Monday, July 7, 2014

My First Time: Angela Pneuman

My First Time is a regular feature in which writers talk about virgin experiences in their writing and publishing careers, ranging from their first rejection to the moment of holding their first published book in their hands.  Today’s guest is Angela Pneuman, author of the just-released Lay It On My Heart.  This debut novel tells the story of one unforgettable month in a Kentucky girl’s thirteenth year.  Julie Orringer, author of The Invisible Bridge, said Lay It On My Heart “evokes the genius of Angela Pneuman's canonical progenitors: Flannery O’Connor, Katherine Anne Porter, Walker Percy...a gorgeous, riveting, and unforgettable book.”  Angela was raised in Kentucky, is a former Stegner Fellow and teaches fiction writing at Stanford University.  Her short story collection Home Remedies was hailed by the San Francisco Chronicle as “call[ing] to mind Alice Munro.”

My First Rejection

I went to a tiny college in my hometown in Kentucky.  It wasn’t officially a Bible college, and it was officially accredited, but it was very, very religious, very Southern evangelical Protestant.  Put it this way—when I matriculated in 1988 girls still had to wear skirts to class and RAs carried rulers to make sure the skirts stayed within one inch of the knee.  In 1988.  For their part, boys had to wear collared shirts.  Don’t even mention dancing, or drinking, or smoking—even though back then this college was surrounded by fields of tobacco.

This college did, however, have an enthusiastic poetry professor and poet in her own right.  She taught all the creative writing classes—two, if memory serves: Writing Poetry and Writing Fiction.  In Writing Fiction, which I took senior year, I had my first exposure to Best American Short Stories—the 1991 edition, which I read cover to cover in 24 hours.  Those writers: Lorrie Moore, Kate Braverman, Alice Munro, Robert Olen Butler, Charles Baxter—I’d never heard of them, and I headed right to the University of Kentucky library with a list of names, determined to read everything each of them had ever written.  Love at first sight, and I’m still pretty much a devotee.

I never took Writing Poetry.  Three handsome guys did, however, boys I’d known since before kindergarten, boys whose houses I’d spent lots of time in.  Let’s call them Matthew, Mark and John in the spirit of the New Testament, which was big at my school.  These three were on the fringe of the college as I was, by then, questioning the faith we’d all grown up with.  At some point we realized we all loved to read, a fact we guarded jealously from each other like disaster survivors with a secret stash of canned goods.  Or maybe that’s just me.  You know what they say—when you assume you know what others are thinking you reveal what you’re thinking, instead.  I remember one of them telling me how much he loved William Faulkner and I, who had puzzled my way through The Sound and the Fury once, then promptly reread it again, loving every word, sniffed diffidently and said something to the effect of “Faulkner’s okay.  I can see why you’d like him.”  And then I probably made sure I had, mysteriously, somewhere else to go.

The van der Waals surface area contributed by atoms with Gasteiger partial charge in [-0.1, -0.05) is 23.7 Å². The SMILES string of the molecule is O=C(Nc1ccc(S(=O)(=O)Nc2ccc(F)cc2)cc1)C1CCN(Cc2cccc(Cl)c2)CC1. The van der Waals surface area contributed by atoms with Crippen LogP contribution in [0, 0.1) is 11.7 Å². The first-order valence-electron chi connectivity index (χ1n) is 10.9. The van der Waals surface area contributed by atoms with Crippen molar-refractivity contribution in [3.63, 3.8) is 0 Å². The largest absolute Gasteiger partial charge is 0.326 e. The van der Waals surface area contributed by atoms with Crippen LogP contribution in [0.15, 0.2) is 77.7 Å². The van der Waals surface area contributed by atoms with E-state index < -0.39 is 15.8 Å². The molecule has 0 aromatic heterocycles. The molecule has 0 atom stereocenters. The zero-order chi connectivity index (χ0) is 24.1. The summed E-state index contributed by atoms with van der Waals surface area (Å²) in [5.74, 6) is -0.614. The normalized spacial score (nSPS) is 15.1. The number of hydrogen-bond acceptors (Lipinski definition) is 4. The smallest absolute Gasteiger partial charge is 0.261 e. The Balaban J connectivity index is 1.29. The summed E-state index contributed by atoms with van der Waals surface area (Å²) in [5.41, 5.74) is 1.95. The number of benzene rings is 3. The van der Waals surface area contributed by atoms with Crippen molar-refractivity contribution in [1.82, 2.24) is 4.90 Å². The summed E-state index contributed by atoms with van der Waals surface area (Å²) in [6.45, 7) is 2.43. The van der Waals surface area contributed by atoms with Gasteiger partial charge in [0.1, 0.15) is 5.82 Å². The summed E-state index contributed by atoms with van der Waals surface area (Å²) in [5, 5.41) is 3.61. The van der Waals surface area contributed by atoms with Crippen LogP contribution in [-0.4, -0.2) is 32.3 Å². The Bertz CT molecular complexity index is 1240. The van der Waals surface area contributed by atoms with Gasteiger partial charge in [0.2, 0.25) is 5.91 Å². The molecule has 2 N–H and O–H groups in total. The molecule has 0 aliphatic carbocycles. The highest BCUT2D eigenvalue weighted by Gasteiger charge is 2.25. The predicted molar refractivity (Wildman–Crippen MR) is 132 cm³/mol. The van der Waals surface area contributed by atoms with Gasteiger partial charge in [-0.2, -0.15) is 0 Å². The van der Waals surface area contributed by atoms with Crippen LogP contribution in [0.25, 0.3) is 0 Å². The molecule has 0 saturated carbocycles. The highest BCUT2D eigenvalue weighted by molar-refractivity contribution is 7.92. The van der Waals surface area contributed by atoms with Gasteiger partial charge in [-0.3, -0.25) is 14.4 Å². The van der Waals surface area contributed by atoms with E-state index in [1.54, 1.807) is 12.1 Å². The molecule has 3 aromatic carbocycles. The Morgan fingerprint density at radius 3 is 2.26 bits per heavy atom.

However anyone else felt about it, I can say for sure that I felt possessive about reading.  My heart fell a little every time I realized a book I’d loved had already been loved by another.  Even by one of these three handsome boys whom I’d been wanting to impress since their voices dropped, at about 15.

So then they all took Writing Poetry together, formed our college literary review, and became its editorial board.  A poetry writing group—a workshop—started to meet every week or so, with one of the three always at the helm.  I pored over their poems.  They were so, so good.  How did they know those nature details?  How did they know when to break off a line—just right there in the middle of a sentence like that?

After attending the group a couple times, I worked up the courage to submit my own poetry.  Let me say, here, that I did not love poetry.  Not yet.  I loved fiction, and I loved writing in general, in my early way, and I loved all three of these boys, and I wanted to write something they would love, and they loved poetry.  They must have been kind about my poem, because I don’t remember otherwise.  I was probably too nervous to hear anything that was actually said.

Then submissions for the literary review came around, and I did not submit.  In fact, I brought another poem to the group for discussion, and when asked if I planned to submit—there was a deadline—I said that nothing I had was ready.  It’s a good, honest line I still use.  “Cool,” one of them probably said.

Then, in the College Post Office, I opened my box and found a typed rejection slip.  Strip, really.  Sliced by a paper cutter.  “We regret that we can’t use…blah blah blah name of my poem.”  Signed Matthew, Mark and John.

I was crushed.  Then I was mad.  Then I worked hard to find some significance.  One of them was mad at me?  One of them considered my great work a threat and wanted to take me down?  One of them liked me?  I saw these last two possibilities as hopeful stretches, even at the time.

It was a mistake, of course.  Nothing more.  But nearly ten years later I started sending out work for real, and got plenty of rejections from folks who’d never met me, some in the little strips, others with some encouragement, and I have kept them all in a folder with the original college rejection taped on the outside.  And Matthew, Mark and John are still friends of mine, kindred spirits still, even if we only see each other on Facebook.  They “like” me with great, supportive regularity and I like them right back.


  1. Lovely. I'm anxious to read Angela's book. Especially since another tiny Kentucky town, Carlisle, is near and dear to my heart.

  2. I always thought Angela was brillant. I look forward to reading this.